Overnight Health Care: Biden team to begin getting COVID briefings | Fauci says he would ‘absolutely’ serve on Biden’s COVID task force | Major glove factories close after thousands test positive for COVID-19

Welcome to Wednesday’s Overnight Health Care. Programming note: We will not be publishing a newsletter

Welcome to Wednesday’s Overnight Health Care. Programming note: We will not be publishing a newsletter Thursday or Friday. We will return as usual Monday, Nov. 30.

In today’s news, the House Overnight and Reform Committee has invited the Sackler family to testify about their role in the opioid crisis. President-elect Joe BidenJoe BidenMinnesota certifies Biden victory Trump tells allies he plans to pardon Michael Flynn: report Biden says staff has spoken with Fauci: ‘He’s been very, very helpful’ MORE’s transition team received its first COVID-19 briefing today from federal agencies. And the largest rubber glove manufacturer in the world said this week it will temporarily close down factories, a bad sign for an already stressed supply chain.

Let’s start with Biden:

Biden team to begin getting COVID briefings

The Biden transition team will begin receiving briefings from federal agencies Wednesday on the COVID-19 response, Biden officials said Wednesday. 

The transition team has requested briefings on the COVID-19 vaccine distribution, Operation Warp Speed, testing and the supply chain for personal protective equipment. 

“They are moving forward expeditiously,” said Kate Bedingfield, a spokesperson for Biden.

“Obviously our teams have had a lot of time to work through the core questions that they need to pose and the pieces of information that they most want to have clear visibility into,” she added. 

Agencies were not allowed to coordinate with the Biden team until a key Trump official officially approved the transition process this week. 

Why it matters: Biden and his team will now be able to access information from federal agencies like the Department of Health and Human Services on its COVID-19 response thus far, better preparing his administration to take over in January.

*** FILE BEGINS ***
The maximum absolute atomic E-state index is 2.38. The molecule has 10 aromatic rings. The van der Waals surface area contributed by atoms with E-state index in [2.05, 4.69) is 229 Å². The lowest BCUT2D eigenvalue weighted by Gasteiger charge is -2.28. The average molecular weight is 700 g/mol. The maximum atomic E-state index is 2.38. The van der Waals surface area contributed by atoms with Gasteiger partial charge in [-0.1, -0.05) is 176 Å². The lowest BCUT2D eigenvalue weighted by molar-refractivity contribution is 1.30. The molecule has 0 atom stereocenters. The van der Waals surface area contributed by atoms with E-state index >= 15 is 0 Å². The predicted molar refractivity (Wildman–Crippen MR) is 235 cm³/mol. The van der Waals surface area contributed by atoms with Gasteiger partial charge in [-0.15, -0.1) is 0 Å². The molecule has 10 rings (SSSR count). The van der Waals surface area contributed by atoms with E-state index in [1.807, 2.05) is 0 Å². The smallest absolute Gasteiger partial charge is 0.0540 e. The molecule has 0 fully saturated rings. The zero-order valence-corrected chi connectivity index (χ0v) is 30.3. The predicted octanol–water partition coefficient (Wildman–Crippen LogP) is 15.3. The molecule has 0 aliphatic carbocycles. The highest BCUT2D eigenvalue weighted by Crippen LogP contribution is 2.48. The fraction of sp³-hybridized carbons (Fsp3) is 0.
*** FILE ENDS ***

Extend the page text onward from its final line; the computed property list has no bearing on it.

Read more here. 

Biden also gave remarks Wednesday on Thanksgiving…

Biden empathized with families who have lost loved ones to COVID-19 this year. He also noted he would follow public health recommendations and have a small Thanksgiving at home this year.

“For our family, we’ve had a 40 plus year tradition of traveling over Thanksgiving, a tradition we’ve kept every year save one — the year after our son Beau died,” Biden said.

“This year, because we care so much for each other, we’re going to be having separate Thanksgivings.”

Biden is reinforcing public health guidance that isn’t really coming from the White House right now — that Americans should avoid traveling and holding large gatherings to prevent an explosion of cases after the holiday weekend. 

Meanwhile, Fauci says he would ‘absolutely’ serve on Biden’s COVID task force

Anthony FauciAnthony FauciBiden says staff has spoken with Fauci: ‘He’s been very, very helpful’ Jake Tapper jokes he’s retained Giuliani to look into fraud in ‘Sexiest Man’ election 24 percent of New Yorkers unlikely to get COVID-19 vaccine: poll MORE, the nation’s top infectious diseases expert, said he would “absolutely” serve on President-elect Joe Biden’s COVID-19 task force if asked.

“Of course, yes. The answer is absolutely,” Fauci said in response to a question during a C-SPAN interview Wednesday.

Fauci, who’s a member of the White House coronavirus task force, said he has been in contact with Biden chief of staff Ron Klain, but added they have not discussed the “nuts and bolts” of the COVID-19 response.